I was an unwanted child.
My earliest memory was of a fight between my so-called “parents”.
They looked at me with scornful eyes. They vented any and all irritation upon me. They were always yelling. The man called me an eyesore every time he saw me, told me to shut up every time I cried.
How many times he’d kicked me, I didn’t recall. Nor could I remember the number of beatings the woman had given me, even as she screamed “You should never have been born!”
Bruises littered my skin. Every morning, I got a single loaf of hard bread to last the whole day.
Once every few days, I would have a chance to wash myself with the leftover bath water. They threw me out to the veranda at night, and I would curl up and sleep in any empty spot I could find among the mountains of trash outside the house.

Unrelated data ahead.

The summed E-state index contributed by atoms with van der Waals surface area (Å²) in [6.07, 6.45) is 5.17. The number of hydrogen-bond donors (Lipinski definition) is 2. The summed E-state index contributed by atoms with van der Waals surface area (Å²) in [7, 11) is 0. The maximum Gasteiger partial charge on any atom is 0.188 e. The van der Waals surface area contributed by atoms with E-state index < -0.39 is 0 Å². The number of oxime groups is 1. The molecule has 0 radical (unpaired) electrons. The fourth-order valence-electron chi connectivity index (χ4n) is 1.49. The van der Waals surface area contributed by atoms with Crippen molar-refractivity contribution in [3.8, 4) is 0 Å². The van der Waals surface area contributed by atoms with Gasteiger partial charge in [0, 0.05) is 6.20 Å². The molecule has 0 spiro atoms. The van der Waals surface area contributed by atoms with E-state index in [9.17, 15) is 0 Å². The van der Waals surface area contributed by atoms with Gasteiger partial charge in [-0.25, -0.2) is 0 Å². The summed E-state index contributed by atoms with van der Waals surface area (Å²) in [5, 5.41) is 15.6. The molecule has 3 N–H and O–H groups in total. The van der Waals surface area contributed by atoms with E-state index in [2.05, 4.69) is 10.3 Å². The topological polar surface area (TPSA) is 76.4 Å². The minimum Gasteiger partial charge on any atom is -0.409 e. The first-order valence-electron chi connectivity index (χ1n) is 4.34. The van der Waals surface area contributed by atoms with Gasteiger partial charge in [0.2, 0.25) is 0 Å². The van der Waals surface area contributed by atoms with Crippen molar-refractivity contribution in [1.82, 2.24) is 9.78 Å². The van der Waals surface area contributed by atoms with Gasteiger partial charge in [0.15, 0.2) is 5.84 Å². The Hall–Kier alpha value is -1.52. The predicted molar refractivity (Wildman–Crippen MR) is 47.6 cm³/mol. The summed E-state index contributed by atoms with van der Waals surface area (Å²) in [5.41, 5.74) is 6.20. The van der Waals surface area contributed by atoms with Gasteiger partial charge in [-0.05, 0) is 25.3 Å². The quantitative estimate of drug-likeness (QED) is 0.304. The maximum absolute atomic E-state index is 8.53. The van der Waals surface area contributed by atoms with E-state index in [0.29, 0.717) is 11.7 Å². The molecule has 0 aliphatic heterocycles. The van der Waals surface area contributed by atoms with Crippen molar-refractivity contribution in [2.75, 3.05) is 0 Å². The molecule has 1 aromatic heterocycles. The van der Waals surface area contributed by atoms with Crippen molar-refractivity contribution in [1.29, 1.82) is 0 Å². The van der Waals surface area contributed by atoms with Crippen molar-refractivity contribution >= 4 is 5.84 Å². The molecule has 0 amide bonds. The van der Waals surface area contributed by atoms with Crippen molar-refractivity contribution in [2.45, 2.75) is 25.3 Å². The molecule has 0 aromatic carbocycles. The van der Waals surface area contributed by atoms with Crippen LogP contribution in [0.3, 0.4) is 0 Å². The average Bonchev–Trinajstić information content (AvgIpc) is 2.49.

Before I noticed, the man was no longer around the house. The woman, mind sick and heart twisted, called me a “demon” as her final words to me. The last I saw of her was her misshapen grin as her hands tightened around my throat.
When I came to, I was in a white hospital room. I was fed decent, warm food for the first time.
I vomited it all.
I didn’t speak, laugh, or even cry much. No one would love such a kid. The adults of the orphanage always hit me first before talking. They would take my food away, lock me inside a storeroom until morning, and they called it “discipline”.
What did I ever do?
Upon turning eight years old in the orphanage, I finally gave up on being a child.